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Stocks retreat after disappointing jobs report

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Stocks and interest rates dropped Friday morning after a disappointing employment report renewed concerns about a slowdown in economic growth.

The Dow Jones industrial average fell 33 points in morning trading. Broader indexes also fell.

The Labor Department said 131,000 jobs were cut last month, though that was primarily tied to layoffs of temporary census workers. The unemployment rate remained unchanged at 9.5 percent. Economists polled by Thomson Reuters had forecast 65,000 jobs would be cut last month and the unemployment rate would rise to 9.6 percent.

Because of the cuts to census workers, investors were largely focused on private sector jobs, which account for most jobs in the country. Private employers added just 71,000 jobs, well short of the 90,000 expected by economists.

The Labor Department also sharply revised lower the number of jobs private employers added in June. The department now says just 31,000 private sector jobs were added in June, compared with a previous estimate of 83,000.

Persistently high unemployment is the most significant drag on the U.S. economy, and has been a key focus for investors. Even people who are employed have been slowing down their spending, which hurts the economy even more. Economists say that about 200,000 new private sector jobs would need to be added each month to drive the unemployment rate lower.

Retailers were hurt following the report as investors expected shoppers to continue to hold on to their money. J.C. Penney Co., Macy's Inc. and BJs Wholesale Club were among those that fell.

Economic data over the past three months has indicated a slowdown in growth, and investors are unsure just how much more the recovery will weaken. The disappointing jobs data magnifies worries that slowing growth could end up leading the country back into recession during the second half of the year.

The latest weak sign on the labor market brings heightened attention to the Federal Reserve's meeting next week. The Fed let several economic stimulus programs expire earlier this year such as purchasing mortgage-backed securities, and investors are now wondering whether the central bank will consider new steps to encourage lending again.

In early morning trading, the Dow Jones industrial average fell 32.77, or 0.3 percent, to 10,642.29. The Standard & Poor's 500 index fell 4.09, or 0.4 percent, at 1,121.72, while the Nasdaq composite index fell 8.86, or 0.4 percent, to 2,284.20.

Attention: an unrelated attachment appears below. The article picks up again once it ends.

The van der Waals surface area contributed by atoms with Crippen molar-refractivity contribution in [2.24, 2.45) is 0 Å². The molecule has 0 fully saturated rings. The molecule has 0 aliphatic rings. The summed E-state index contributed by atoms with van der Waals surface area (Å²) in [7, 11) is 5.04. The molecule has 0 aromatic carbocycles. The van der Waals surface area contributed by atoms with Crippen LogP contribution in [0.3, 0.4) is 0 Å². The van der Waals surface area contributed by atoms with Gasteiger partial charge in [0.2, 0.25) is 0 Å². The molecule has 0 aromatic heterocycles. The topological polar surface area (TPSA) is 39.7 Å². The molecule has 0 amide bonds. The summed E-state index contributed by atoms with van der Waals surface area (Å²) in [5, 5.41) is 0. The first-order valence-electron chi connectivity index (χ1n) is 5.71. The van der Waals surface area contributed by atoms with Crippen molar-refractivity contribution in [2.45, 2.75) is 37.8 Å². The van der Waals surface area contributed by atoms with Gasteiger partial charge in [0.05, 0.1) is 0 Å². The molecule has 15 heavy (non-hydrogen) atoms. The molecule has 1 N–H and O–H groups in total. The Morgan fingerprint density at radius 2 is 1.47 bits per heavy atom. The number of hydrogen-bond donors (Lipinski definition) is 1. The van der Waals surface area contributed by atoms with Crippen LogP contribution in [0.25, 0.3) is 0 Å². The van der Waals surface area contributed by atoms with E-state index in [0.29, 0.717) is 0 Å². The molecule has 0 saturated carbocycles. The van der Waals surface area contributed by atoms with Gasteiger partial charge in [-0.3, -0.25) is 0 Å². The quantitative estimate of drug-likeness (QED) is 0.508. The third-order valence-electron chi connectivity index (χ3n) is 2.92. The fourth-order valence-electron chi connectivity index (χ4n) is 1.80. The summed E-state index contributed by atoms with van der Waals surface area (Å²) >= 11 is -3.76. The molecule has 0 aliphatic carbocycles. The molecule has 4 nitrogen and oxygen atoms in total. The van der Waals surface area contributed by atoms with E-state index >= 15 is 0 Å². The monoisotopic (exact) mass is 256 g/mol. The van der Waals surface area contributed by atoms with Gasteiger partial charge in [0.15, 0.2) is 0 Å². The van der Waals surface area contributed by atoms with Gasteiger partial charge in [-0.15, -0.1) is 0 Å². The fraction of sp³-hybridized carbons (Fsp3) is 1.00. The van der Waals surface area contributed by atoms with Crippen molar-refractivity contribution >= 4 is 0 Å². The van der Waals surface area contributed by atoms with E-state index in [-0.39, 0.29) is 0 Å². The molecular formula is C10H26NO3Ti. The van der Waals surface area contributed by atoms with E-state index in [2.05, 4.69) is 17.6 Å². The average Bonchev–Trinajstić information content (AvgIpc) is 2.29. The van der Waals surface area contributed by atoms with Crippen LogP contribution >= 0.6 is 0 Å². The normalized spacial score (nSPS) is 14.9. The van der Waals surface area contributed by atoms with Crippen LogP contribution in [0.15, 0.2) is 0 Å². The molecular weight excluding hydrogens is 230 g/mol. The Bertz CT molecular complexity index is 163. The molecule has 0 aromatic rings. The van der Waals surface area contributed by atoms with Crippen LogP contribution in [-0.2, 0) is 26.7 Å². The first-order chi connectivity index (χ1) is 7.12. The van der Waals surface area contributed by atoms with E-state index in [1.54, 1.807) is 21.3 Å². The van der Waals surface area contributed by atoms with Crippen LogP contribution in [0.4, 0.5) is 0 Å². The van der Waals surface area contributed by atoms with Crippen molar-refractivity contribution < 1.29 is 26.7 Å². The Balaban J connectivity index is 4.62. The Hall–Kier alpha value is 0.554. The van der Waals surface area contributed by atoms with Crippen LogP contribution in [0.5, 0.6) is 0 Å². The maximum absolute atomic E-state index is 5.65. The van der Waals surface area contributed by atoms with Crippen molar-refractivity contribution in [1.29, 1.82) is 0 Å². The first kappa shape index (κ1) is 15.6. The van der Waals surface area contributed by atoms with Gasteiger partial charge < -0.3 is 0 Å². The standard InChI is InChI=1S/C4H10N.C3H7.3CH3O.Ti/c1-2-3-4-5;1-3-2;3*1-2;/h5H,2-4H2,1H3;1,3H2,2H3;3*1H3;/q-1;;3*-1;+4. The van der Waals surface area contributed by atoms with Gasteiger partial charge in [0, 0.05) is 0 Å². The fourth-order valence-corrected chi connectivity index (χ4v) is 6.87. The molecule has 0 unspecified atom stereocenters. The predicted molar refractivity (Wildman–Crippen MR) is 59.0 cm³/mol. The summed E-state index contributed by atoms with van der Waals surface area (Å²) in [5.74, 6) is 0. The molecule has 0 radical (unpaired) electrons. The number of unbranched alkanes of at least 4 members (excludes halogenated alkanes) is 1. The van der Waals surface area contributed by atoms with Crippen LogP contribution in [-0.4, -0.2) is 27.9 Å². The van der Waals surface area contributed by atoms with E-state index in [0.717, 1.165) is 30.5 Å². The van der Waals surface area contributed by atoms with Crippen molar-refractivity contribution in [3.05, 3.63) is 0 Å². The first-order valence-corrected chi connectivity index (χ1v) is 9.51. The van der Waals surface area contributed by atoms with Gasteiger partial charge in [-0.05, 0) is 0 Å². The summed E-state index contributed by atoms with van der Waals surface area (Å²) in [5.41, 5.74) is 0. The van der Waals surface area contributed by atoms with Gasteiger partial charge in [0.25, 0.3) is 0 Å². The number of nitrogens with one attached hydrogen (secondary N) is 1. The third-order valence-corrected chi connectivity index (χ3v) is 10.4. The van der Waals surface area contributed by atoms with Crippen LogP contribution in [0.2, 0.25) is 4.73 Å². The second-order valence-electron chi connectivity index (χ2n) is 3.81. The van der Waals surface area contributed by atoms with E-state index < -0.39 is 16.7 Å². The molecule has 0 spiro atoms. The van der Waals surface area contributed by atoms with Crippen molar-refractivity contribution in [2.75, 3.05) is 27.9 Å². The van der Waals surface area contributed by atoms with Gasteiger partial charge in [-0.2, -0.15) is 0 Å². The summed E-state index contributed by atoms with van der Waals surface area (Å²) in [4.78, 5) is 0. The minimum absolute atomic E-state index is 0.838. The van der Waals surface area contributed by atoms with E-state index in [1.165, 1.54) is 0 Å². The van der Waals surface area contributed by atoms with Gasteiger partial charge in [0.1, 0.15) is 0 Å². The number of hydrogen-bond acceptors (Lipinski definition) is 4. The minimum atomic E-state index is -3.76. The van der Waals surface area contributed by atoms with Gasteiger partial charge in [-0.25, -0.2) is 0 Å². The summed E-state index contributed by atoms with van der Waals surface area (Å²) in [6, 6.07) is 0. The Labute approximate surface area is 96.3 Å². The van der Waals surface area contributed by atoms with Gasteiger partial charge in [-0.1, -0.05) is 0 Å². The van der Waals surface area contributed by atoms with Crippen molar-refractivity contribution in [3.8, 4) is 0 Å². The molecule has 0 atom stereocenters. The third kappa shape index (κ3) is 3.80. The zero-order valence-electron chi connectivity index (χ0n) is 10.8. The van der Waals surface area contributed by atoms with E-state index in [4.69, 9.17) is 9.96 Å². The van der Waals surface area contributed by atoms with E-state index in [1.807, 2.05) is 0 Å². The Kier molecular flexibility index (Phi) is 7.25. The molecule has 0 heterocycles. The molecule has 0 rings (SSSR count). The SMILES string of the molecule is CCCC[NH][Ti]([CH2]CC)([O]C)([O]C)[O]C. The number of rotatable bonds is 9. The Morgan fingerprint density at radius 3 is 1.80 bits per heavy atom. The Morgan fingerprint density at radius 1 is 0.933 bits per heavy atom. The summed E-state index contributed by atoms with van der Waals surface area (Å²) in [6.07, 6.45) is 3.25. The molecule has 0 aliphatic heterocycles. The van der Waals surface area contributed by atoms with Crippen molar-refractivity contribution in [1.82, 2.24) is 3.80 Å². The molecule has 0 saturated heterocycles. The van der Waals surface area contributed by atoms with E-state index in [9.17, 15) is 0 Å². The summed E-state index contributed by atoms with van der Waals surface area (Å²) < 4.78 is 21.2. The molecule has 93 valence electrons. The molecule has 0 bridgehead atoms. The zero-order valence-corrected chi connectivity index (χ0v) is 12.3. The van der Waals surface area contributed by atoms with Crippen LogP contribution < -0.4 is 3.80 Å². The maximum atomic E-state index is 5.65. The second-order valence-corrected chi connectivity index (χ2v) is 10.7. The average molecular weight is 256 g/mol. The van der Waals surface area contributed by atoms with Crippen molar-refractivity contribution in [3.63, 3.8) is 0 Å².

Investors bid up Treasury prices after the employment report came out, driving interest rates lower in the bond market. The yield on the 10-year Treasury note, which moves opposite its price, fell to 2.86 percent from 2.91 percent late Thursday. Its yield, which helps set interest rates on mortgages and other consumer loans, is hovering near levels not seen since April 2009.

There were a couple of more upbeat figures deeper in the report that could indicate hiring might eventually pick up. Average hourly earnings rose 0.2 percent last month after falling 0.1 percent in June. Earnings were expected to rise 0.1 percent.

Also, the average work week rose to 34.2 hours from 34.1 hours in June. Economists had predicted average hours would remain unchanged.

The work week details are considered important because it shows how much work employers are squeezing out of current staff. If it climbs too high, productivity of current workers gets exhausted and employers must then turn to hiring new employees to handle the extra work.
 

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  1. These liberals are out of control. They want to drive our economy into the ground and double and triple our electric bills. Sierra Club, stay out of Indy!

  2. These activist liberal judges have gotten out of control. Thankfully we have a sensible supreme court that overturns their absurd rulings!

  3. Maybe they shouldn't be throwing money at the IRL or whatever they call it now. Probably should save that money for actual operations.

  4. For you central Indiana folks that don't know what a good pizza is, Aurelio's will take care of that. There are some good pizza places in central Indiana but nothing like this!!!

  5. I am troubled with this whole string of comments as I am not sure anyone pointed out that many of the "high paying" positions have been eliminated identified by asterisks as of fiscal year 2012. That indicates to me that the hospitals are making responsible yet difficult decisions and eliminating heavy paying positions. To make this more problematic, we have created a society of "entitlement" where individuals believe they should receive free services at no cost to them. I have yet to get a house repair done at no cost nor have I taken my car that is out of warranty for repair for free repair expecting the government to pay for it even though it is the second largest investment one makes in their life besides purchasing a home. Yet, we continue to hear verbal and aggressive abuse from the consumer who expects free services and have to reward them as a result of HCAHPS surveys which we have no influence over as it is 3rd party required by CMS. Peel the onion and get to the root of the problem...you will find that society has created the problem and our current political landscape and not the people who were fortunate to lead healthcare in the right direction before becoming distorted. As a side note, I had a friend sit in an ED in Canada for nearly two days prior to being evaluated and then finally...3 months later got a CT of the head. You pay for what you get...

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